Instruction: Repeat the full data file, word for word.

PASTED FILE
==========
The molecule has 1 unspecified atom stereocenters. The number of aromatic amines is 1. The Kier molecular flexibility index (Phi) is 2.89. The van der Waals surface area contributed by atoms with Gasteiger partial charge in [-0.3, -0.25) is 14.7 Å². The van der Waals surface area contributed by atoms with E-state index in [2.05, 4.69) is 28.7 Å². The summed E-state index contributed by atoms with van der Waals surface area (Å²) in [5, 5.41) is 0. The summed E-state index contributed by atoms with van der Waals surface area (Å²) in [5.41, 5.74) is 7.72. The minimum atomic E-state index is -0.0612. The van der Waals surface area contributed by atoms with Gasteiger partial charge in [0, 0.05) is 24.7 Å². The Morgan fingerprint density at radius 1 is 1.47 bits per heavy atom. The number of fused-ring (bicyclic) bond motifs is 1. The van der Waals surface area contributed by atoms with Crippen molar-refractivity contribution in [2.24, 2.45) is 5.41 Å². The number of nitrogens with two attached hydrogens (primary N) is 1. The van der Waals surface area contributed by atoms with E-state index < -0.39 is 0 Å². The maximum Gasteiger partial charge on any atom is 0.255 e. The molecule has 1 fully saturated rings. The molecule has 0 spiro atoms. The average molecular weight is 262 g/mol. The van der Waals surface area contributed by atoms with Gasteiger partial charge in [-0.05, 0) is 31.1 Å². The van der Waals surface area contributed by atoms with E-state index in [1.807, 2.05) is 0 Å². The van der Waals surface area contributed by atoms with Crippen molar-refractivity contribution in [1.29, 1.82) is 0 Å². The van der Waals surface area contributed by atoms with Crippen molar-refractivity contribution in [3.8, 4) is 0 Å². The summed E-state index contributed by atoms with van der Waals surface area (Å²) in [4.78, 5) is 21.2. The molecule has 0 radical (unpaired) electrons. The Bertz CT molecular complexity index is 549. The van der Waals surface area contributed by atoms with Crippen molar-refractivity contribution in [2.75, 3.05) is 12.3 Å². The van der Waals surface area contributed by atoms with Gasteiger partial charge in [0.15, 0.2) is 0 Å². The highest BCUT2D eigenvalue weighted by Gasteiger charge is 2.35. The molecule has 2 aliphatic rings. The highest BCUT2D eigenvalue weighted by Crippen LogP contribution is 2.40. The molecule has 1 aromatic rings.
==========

The molecule has 1 unspecified atom stereocenters. The number of aromatic amines is 1. The Kier molecular flexibility index (Phi) is 2.89. The van der Waals surface area contributed by atoms with Gasteiger partial charge in [-0.3, -0.25) is 14.7 Å². The van der Waals surface area contributed by atoms with E-state index in [2.05, 4.69) is 28.7 Å². The summed E-state index contributed by atoms with van der Waals surface area (Å²) in [5, 5.41) is 0. The summed E-state index contributed by atoms with van der Waals surface area (Å²) in [5.41, 5.74) is 7.72. The minimum atomic E-state index is -0.0612. The van der Waals surface area contributed by atoms with Gasteiger partial charge in [0, 0.05) is 24.7 Å². The Morgan fingerprint density at radius 1 is 1.47 bits per heavy atom. The number of fused-ring (bicyclic) bond motifs is 1. The van der Waals surface area contributed by atoms with Crippen molar-refractivity contribution in [2.24, 2.45) is 5.41 Å². The number of nitrogens with two attached hydrogens (primary N) is 1. The van der Waals surface area contributed by atoms with E-state index < -0.39 is 0 Å². The maximum Gasteiger partial charge on any atom is 0.255 e. The molecule has 1 fully saturated rings. The molecule has 0 spiro atoms. The average molecular weight is 262 g/mol. The van der Waals surface area contributed by atoms with Gasteiger partial charge in [-0.05, 0) is 31.1 Å². The van der Waals surface area contributed by atoms with E-state index in [1.807, 2.05) is 0 Å². The van der Waals surface area contributed by atoms with Crippen molar-refractivity contribution in [1.29, 1.82) is 0 Å². The van der Waals surface area contributed by atoms with Crippen molar-refractivity contribution in [3.8, 4) is 0 Å². The summed E-state index contributed by atoms with van der Waals surface area (Å²) in [4.78, 5) is 21.2. The molecule has 0 radical (unpaired) electrons. The Bertz CT molecular complexity index is 549. The van der Waals surface area contributed by atoms with Crippen molar-refractivity contribution in [2.75, 3.05) is 12.3 Å². The van der Waals surface area contributed by atoms with Gasteiger partial charge in [0.15, 0.2) is 0 Å². The highest BCUT2D eigenvalue weighted by Gasteiger charge is 2.35. The molecule has 2 aliphatic rings. The highest BCUT2D eigenvalue weighted by Crippen LogP contribution is 2.40. The molecule has 1 aromatic rings.